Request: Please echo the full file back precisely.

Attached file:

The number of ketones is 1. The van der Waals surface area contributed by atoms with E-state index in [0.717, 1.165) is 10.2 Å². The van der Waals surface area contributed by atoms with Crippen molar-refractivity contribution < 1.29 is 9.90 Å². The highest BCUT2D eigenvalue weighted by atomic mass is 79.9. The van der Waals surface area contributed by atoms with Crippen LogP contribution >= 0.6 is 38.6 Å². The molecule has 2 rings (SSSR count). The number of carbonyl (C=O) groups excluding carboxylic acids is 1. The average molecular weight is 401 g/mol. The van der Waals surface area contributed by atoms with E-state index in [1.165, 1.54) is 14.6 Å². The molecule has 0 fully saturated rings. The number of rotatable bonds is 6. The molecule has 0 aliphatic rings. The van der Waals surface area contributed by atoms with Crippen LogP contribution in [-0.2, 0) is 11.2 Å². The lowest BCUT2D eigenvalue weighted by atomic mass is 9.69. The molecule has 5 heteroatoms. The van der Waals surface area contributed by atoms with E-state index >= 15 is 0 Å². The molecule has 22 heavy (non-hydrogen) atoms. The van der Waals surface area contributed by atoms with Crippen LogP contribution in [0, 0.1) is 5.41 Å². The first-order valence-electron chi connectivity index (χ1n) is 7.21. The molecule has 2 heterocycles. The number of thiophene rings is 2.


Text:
The number of ketones is 1. The van der Waals surface area contributed by atoms with E-state index in [0.717, 1.165) is 10.2 Å². The van der Waals surface area contributed by atoms with Crippen molar-refractivity contribution < 1.29 is 9.90 Å². The highest BCUT2D eigenvalue weighted by atomic mass is 79.9. The van der Waals surface area contributed by atoms with Crippen LogP contribution >= 0.6 is 38.6 Å². The molecule has 2 rings (SSSR count). The number of carbonyl (C=O) groups excluding carboxylic acids is 1. The average molecular weight is 401 g/mol. The van der Waals surface area contributed by atoms with E-state index in [1.165, 1.54) is 14.6 Å². The molecule has 0 fully saturated rings. The number of rotatable bonds is 6. The molecule has 0 aliphatic rings. The van der Waals surface area contributed by atoms with Crippen LogP contribution in [-0.2, 0) is 11.2 Å². The lowest BCUT2D eigenvalue weighted by atomic mass is 9.69. The molecule has 5 heteroatoms. The van der Waals surface area contributed by atoms with E-state index >= 15 is 0 Å². The molecule has 22 heavy (non-hydrogen) atoms. The van der Waals surface area contributed by atoms with Crippen LogP contribution in [0, 0.1) is 5.41 Å². The first-order valence-electron chi connectivity index (χ1n) is 7.21. The molecule has 2 heterocycles. The number of thiophene rings is 2.